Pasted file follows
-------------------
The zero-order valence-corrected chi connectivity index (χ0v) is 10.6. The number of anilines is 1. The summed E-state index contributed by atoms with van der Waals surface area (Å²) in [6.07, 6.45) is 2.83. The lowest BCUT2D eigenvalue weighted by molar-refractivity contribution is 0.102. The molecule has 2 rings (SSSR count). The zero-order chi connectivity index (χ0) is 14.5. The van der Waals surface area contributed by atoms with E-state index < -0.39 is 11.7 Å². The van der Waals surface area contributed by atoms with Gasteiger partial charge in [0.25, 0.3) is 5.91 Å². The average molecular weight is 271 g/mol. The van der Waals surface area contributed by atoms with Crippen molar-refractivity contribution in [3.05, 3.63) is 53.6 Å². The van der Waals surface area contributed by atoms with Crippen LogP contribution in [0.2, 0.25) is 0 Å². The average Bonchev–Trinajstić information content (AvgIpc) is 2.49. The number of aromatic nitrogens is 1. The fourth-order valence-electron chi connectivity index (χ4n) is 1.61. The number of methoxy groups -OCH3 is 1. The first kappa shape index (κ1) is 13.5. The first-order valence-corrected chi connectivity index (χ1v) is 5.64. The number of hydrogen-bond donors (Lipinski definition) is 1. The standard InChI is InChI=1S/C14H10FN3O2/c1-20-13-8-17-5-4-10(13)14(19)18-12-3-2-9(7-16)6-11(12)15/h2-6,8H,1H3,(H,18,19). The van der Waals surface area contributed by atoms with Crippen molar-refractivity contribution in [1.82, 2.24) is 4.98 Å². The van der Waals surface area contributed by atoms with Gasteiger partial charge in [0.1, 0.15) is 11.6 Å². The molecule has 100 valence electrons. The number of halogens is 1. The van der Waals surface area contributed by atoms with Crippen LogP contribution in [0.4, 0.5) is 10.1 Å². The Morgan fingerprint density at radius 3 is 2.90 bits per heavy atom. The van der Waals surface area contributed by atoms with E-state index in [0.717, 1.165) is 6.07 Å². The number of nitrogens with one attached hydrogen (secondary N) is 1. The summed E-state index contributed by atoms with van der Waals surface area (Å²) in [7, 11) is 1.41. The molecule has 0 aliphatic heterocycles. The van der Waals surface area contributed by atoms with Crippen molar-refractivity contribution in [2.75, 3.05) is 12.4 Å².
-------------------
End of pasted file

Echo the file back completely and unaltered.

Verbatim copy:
The zero-order valence-corrected chi connectivity index (χ0v) is 10.6. The number of anilines is 1. The summed E-state index contributed by atoms with van der Waals surface area (Å²) in [6.07, 6.45) is 2.83. The lowest BCUT2D eigenvalue weighted by molar-refractivity contribution is 0.102. The molecule has 2 rings (SSSR count). The zero-order chi connectivity index (χ0) is 14.5. The van der Waals surface area contributed by atoms with E-state index < -0.39 is 11.7 Å². The van der Waals surface area contributed by atoms with Gasteiger partial charge in [0.25, 0.3) is 5.91 Å². The average molecular weight is 271 g/mol. The van der Waals surface area contributed by atoms with Crippen molar-refractivity contribution in [3.05, 3.63) is 53.6 Å². The van der Waals surface area contributed by atoms with Crippen LogP contribution in [0.2, 0.25) is 0 Å². The average Bonchev–Trinajstić information content (AvgIpc) is 2.49. The number of aromatic nitrogens is 1. The fourth-order valence-electron chi connectivity index (χ4n) is 1.61. The number of methoxy groups -OCH3 is 1. The first kappa shape index (κ1) is 13.5. The first-order valence-corrected chi connectivity index (χ1v) is 5.64. The number of hydrogen-bond donors (Lipinski definition) is 1. The standard InChI is InChI=1S/C14H10FN3O2/c1-20-13-8-17-5-4-10(13)14(19)18-12-3-2-9(7-16)6-11(12)15/h2-6,8H,1H3,(H,18,19). The van der Waals surface area contributed by atoms with Crippen molar-refractivity contribution in [1.82, 2.24) is 4.98 Å². The van der Waals surface area contributed by atoms with Gasteiger partial charge in [0.1, 0.15) is 11.6 Å². The molecule has 100 valence electrons. The number of halogens is 1. The van der Waals surface area contributed by atoms with Crippen LogP contribution in [0.4, 0.5) is 10.1 Å². The Morgan fingerprint density at radius 3 is 2.90 bits per heavy atom. The van der Waals surface area contributed by atoms with E-state index in [0.717, 1.165) is 6.07 Å². The number of nitrogens with one attached hydrogen (secondary N) is 1. The summed E-state index contributed by atoms with van der Waals surface area (Å²) in [7, 11) is 1.41. The molecule has 0 aliphatic heterocycles. The van der Waals surface area contributed by atoms with Crippen molar-refractivity contribution in [2.75, 3.05) is 12.4 Å².